Silver plastic was the best treatment in terms of reduction of incoming whitefly adults, delay of ToYMoV dissemination, reduction of disease severity, yield (36 t/ha) and net profit (US$ 30,347/ha). Normal yields in Costa Rica range from 21-35 t/ha. Silver mulch was followed by living covers (with yields ranging from 17-22 t/ha, and net profits from $ 8-16,000/ha) and bare ground with imidacloprid (15 t/ha, $ 5,700/ha). Yield from control plants was as low as 5 t/ha and losses amounted to $ 2,500/ha. Among living covers, on the average, perennial peanuts provided both the highest yield and net profit (22 t/ha and $ 16,000/ha), followed by coriander (19 t/ha, $ 10,000/ha) and Drymaria (17 t/ha, $ 8,000/ha). However, yields in one of the replicates were as high as 25 t/ha (coriander), 36 t/ha (Drymaria) and 40 t/ha (perennial peanuts). Furthermore, since coriander provides additional economic returns when sold ($ 5,000/ha, on the average), and is much easier to establish and remove than the other living covers, it is being recommended for commercial use. Nevertheless, control by either silver plastic or living covers broke down under extremely high inoculum pressure in one replicate. Thus, individually applied preventative and curative management may have to be supplemented with area-wide preventative approaches, such as planting dates and crop-free periods, to successfully manage the geminivirus-whitefly complex in Costa Rica.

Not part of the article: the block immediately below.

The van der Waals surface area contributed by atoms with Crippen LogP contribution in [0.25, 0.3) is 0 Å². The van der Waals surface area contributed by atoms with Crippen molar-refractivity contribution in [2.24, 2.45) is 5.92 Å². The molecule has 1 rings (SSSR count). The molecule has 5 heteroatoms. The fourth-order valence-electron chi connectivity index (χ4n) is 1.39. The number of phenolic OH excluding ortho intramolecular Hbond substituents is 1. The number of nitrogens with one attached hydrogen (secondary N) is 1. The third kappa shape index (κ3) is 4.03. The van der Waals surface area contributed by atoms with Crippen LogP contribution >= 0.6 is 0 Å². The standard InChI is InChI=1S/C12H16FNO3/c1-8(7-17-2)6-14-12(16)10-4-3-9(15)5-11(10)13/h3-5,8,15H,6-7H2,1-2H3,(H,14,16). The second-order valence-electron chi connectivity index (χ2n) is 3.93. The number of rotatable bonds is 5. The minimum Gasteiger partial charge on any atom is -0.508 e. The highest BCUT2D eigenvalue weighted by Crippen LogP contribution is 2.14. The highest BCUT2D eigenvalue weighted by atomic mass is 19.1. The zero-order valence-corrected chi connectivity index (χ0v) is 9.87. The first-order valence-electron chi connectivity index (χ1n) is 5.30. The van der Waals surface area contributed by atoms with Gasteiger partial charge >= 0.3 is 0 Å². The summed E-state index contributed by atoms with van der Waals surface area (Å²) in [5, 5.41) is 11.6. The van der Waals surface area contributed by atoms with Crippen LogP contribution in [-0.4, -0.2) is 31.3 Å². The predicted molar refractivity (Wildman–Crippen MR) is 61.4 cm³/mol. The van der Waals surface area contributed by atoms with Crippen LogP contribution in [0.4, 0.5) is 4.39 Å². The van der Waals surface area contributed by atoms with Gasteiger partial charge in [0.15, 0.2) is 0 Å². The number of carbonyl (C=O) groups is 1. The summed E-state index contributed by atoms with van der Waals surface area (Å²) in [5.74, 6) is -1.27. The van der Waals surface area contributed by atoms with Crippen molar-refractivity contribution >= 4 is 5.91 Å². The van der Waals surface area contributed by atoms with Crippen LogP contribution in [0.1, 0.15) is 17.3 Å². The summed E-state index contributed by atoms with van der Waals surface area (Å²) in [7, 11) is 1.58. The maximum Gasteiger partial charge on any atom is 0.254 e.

Investigator’s Name(s): Mark S. Hoddle1, R. G. Van Driesche2, S. M. Lyon2, & J. P. Sanderson3.

Affiliation & Location: 1Department of Entomology, University of California, Riverside, CA 92521, 2Department of Entomology, University of Massachusetts, Amherst, MA 01003, 3Department of Entomology, Cornell University, Ithaca, NY 14583.

Research & Implementation Area: Section F: Integrated Pest Management Approaches, and Crop Management Systems.